From sea to shining sea: United States Navy celebrating 244th birthday

Here’s a trivia question: Which is older – the United States Navy or the United States of America?

If you guessed the Navy, you’d be correct. You might wonder, how did the creation of the Navy precede the formation of the nation? Why not? The Navy even preceded itself.

The USS Constitution, being towed by the USS Grebe in San Francisco Bay, July 1940.

The USS Constitution, being towed by the USS Grebe in San Francisco Bay, July 1940.

In the summer of 1775, General George Washington commandeered a flotilla of fishing ships – one named the “Hannah,” for the owner’s wife – and converted them into warships to harass the British Navy.

A month later, and after hearing of Washington’s improvised fleet and its successes, the Continental Congress formally established the Navy on October 13, 1775. That became the traditional birthdate of the U.S. Navy. Nine months later, on July 4, 1776, the founders signed the Declaration of Independence and formed the United States of America.

The Navy intended to counter the sea superiority of the British, who had stymied the Colonists’ trade, and had attacked coastal cities in an attempt to maintain the Crown’s stronghold in America. Over the course of the Revolutionary War, more than 50 armed U.S. Naval ships moved people, goods, and ammunition, and captured more than 200 British ships, many of which were then used against the enemy.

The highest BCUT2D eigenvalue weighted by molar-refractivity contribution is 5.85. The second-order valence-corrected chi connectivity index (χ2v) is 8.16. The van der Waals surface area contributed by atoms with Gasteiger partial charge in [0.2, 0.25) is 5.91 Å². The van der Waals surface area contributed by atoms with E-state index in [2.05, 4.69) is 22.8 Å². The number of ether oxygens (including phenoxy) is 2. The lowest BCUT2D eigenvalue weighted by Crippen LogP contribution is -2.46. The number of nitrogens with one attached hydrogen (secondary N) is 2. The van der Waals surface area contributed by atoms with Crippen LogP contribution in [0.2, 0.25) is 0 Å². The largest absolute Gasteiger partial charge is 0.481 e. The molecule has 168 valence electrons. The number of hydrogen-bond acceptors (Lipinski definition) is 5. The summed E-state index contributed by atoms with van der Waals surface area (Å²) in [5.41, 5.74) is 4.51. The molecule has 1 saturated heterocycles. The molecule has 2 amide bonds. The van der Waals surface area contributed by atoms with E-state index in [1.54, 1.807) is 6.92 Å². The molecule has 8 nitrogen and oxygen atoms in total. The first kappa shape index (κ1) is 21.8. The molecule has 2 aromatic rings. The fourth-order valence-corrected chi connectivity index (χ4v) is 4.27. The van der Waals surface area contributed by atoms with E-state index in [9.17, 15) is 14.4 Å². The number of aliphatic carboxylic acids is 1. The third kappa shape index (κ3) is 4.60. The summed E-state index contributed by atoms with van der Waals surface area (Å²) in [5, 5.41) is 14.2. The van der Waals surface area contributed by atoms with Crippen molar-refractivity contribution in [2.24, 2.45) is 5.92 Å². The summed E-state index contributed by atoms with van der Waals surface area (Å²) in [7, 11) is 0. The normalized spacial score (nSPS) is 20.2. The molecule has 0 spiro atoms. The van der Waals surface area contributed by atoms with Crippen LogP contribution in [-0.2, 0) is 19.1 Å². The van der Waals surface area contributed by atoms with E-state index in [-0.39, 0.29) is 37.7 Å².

After defeating the British, the Americans disbanded their Navy and sold off most of the fleet by 1785. But the Barbary privateers, who operated out of North Africa, captured American sailors in the Mediterranean Sea that year, and then again in 1793. Initially, the Americans paid “tributes” to the privateers to prevent further incidents. In 1794, President Washington convinced Congress to re-fund a permanent Navy consisting initially of six frigates to combat the privateers. One of those ships is the USS Constitution, also known as “Old Ironsides,” which remains in active duty and is the world’s oldest commissioned warship. It is now a floating museum in Boston Harbor.

The American Navy has played a role in every conflict involving the United States since, including the two wars with the Barbary privateers, and then defeating the British in the War of 1812, to the American Civil War, the Spanish-American War, and World War I. The Navy overcame the bombing of Pearl Harbor to defeat Japan in the Pacific during World War II, and played significant roles in the Korean, Vietnam, and Gulf wars as well.

Today, the Navy has 337,121 active personnel and 101,583 ready reserves, 290 deployable battle force ships, and 10 commissioned carriers with an 11th – the USS John F. Kennedy – nearing completion.

Happy birthday to the U.S. Navy!

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